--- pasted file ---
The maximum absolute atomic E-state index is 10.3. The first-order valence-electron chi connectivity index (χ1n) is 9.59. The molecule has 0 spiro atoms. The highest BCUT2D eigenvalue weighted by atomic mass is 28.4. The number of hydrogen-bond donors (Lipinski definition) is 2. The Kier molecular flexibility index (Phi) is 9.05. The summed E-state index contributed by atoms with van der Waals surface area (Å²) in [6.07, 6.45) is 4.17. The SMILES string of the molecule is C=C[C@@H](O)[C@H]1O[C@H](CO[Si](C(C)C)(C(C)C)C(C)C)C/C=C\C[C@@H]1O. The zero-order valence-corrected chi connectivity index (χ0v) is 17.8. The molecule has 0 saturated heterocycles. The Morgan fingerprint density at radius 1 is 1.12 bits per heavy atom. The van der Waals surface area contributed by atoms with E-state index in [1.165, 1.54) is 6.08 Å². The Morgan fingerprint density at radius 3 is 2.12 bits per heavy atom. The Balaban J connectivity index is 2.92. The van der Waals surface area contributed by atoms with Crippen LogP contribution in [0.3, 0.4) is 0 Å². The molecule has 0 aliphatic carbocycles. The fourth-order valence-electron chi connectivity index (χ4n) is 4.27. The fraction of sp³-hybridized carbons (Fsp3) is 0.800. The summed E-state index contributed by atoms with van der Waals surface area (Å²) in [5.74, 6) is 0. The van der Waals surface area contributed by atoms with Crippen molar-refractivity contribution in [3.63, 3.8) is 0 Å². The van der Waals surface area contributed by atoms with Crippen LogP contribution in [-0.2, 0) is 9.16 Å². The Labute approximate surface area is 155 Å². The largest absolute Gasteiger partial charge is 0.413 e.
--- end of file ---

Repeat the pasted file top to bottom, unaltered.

The maximum absolute atomic E-state index is 10.3. The first-order valence-electron chi connectivity index (χ1n) is 9.59. The molecule has 0 spiro atoms. The highest BCUT2D eigenvalue weighted by atomic mass is 28.4. The number of hydrogen-bond donors (Lipinski definition) is 2. The Kier molecular flexibility index (Phi) is 9.05. The summed E-state index contributed by atoms with van der Waals surface area (Å²) in [6.07, 6.45) is 4.17. The SMILES string of the molecule is C=C[C@@H](O)[C@H]1O[C@H](CO[Si](C(C)C)(C(C)C)C(C)C)C/C=C\C[C@@H]1O. The zero-order valence-corrected chi connectivity index (χ0v) is 17.8. The molecule has 0 saturated heterocycles. The Morgan fingerprint density at radius 1 is 1.12 bits per heavy atom. The van der Waals surface area contributed by atoms with E-state index in [1.165, 1.54) is 6.08 Å². The Morgan fingerprint density at radius 3 is 2.12 bits per heavy atom. The Balaban J connectivity index is 2.92. The van der Waals surface area contributed by atoms with Crippen LogP contribution in [0.3, 0.4) is 0 Å². The molecule has 0 aliphatic carbocycles. The fourth-order valence-electron chi connectivity index (χ4n) is 4.27. The fraction of sp³-hybridized carbons (Fsp3) is 0.800. The summed E-state index contributed by atoms with van der Waals surface area (Å²) in [5.74, 6) is 0. The van der Waals surface area contributed by atoms with Crippen molar-refractivity contribution in [3.63, 3.8) is 0 Å². The van der Waals surface area contributed by atoms with Crippen LogP contribution in [-0.2, 0) is 9.16 Å². The Labute approximate surface area is 155 Å². The largest absolute Gasteiger partial charge is 0.413 e.